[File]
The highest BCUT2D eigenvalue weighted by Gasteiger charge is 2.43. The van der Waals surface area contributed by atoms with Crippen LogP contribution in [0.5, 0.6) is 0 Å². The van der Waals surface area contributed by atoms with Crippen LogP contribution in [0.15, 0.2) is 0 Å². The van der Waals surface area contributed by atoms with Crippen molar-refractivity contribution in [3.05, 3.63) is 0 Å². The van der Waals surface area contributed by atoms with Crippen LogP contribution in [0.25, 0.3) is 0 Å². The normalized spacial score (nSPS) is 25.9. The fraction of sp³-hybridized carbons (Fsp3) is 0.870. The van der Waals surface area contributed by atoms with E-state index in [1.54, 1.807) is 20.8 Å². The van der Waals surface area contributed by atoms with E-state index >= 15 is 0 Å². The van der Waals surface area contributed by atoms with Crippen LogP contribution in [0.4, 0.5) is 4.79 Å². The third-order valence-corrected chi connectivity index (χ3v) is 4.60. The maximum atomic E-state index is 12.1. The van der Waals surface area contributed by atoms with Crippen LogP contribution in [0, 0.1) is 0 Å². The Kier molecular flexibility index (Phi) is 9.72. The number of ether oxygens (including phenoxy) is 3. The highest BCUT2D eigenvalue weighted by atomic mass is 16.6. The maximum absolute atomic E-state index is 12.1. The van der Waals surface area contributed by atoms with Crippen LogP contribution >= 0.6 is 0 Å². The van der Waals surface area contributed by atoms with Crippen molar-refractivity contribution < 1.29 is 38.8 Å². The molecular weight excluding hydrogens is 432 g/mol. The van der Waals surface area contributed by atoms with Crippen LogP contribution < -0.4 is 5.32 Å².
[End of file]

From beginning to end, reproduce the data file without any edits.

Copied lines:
The highest BCUT2D eigenvalue weighted by Gasteiger charge is 2.43. The van der Waals surface area contributed by atoms with Crippen LogP contribution in [0.5, 0.6) is 0 Å². The van der Waals surface area contributed by atoms with Crippen LogP contribution in [0.15, 0.2) is 0 Å². The van der Waals surface area contributed by atoms with Crippen molar-refractivity contribution in [3.05, 3.63) is 0 Å². The van der Waals surface area contributed by atoms with Crippen LogP contribution in [0.25, 0.3) is 0 Å². The normalized spacial score (nSPS) is 25.9. The fraction of sp³-hybridized carbons (Fsp3) is 0.870. The van der Waals surface area contributed by atoms with E-state index in [1.54, 1.807) is 20.8 Å². The van der Waals surface area contributed by atoms with E-state index >= 15 is 0 Å². The van der Waals surface area contributed by atoms with Crippen LogP contribution in [0.4, 0.5) is 4.79 Å². The third-order valence-corrected chi connectivity index (χ3v) is 4.60. The maximum atomic E-state index is 12.1. The van der Waals surface area contributed by atoms with Crippen LogP contribution in [0, 0.1) is 0 Å². The Kier molecular flexibility index (Phi) is 9.72. The number of ether oxygens (including phenoxy) is 3. The highest BCUT2D eigenvalue weighted by atomic mass is 16.6. The maximum absolute atomic E-state index is 12.1. The van der Waals surface area contributed by atoms with Crippen LogP contribution >= 0.6 is 0 Å². The van der Waals surface area contributed by atoms with Crippen molar-refractivity contribution < 1.29 is 38.8 Å². The molecular weight excluding hydrogens is 432 g/mol. The van der Waals surface area contributed by atoms with Crippen LogP contribution < -0.4 is 5.32 Å².